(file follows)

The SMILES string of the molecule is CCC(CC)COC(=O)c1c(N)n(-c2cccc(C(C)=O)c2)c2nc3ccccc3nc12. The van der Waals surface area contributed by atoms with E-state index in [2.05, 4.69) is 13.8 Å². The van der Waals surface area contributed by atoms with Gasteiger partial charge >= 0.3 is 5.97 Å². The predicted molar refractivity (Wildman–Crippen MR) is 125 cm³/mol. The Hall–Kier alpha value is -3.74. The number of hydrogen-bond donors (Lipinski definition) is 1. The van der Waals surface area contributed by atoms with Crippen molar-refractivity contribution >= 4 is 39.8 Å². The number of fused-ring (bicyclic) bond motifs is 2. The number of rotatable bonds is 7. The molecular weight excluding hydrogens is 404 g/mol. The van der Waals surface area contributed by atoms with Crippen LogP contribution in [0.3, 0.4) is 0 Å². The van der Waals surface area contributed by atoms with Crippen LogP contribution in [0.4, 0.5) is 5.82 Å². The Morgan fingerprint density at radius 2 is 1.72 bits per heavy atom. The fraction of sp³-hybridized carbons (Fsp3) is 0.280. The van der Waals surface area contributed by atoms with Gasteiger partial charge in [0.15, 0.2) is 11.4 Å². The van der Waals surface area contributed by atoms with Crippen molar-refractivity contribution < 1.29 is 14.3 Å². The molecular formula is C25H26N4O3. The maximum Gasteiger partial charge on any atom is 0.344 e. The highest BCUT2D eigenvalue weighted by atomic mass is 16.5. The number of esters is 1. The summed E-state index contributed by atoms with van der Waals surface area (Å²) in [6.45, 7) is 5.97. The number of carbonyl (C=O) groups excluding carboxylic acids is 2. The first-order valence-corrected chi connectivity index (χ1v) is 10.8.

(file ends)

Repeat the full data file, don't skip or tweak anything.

The SMILES string of the molecule is CCC(CC)COC(=O)c1c(N)n(-c2cccc(C(C)=O)c2)c2nc3ccccc3nc12. The van der Waals surface area contributed by atoms with E-state index in [2.05, 4.69) is 13.8 Å². The van der Waals surface area contributed by atoms with Gasteiger partial charge >= 0.3 is 5.97 Å². The predicted molar refractivity (Wildman–Crippen MR) is 125 cm³/mol. The Hall–Kier alpha value is -3.74. The number of hydrogen-bond donors (Lipinski definition) is 1. The van der Waals surface area contributed by atoms with Crippen molar-refractivity contribution >= 4 is 39.8 Å². The number of fused-ring (bicyclic) bond motifs is 2. The number of rotatable bonds is 7. The molecular weight excluding hydrogens is 404 g/mol. The van der Waals surface area contributed by atoms with Crippen LogP contribution in [0.3, 0.4) is 0 Å². The van der Waals surface area contributed by atoms with Crippen LogP contribution in [0.4, 0.5) is 5.82 Å². The Morgan fingerprint density at radius 2 is 1.72 bits per heavy atom. The fraction of sp³-hybridized carbons (Fsp3) is 0.280. The van der Waals surface area contributed by atoms with Gasteiger partial charge in [0.15, 0.2) is 11.4 Å². The van der Waals surface area contributed by atoms with Crippen molar-refractivity contribution < 1.29 is 14.3 Å². The molecular formula is C25H26N4O3. The maximum Gasteiger partial charge on any atom is 0.344 e. The highest BCUT2D eigenvalue weighted by atomic mass is 16.5. The number of esters is 1. The summed E-state index contributed by atoms with van der Waals surface area (Å²) in [6.45, 7) is 5.97. The number of carbonyl (C=O) groups excluding carboxylic acids is 2. The first-order valence-corrected chi connectivity index (χ1v) is 10.8.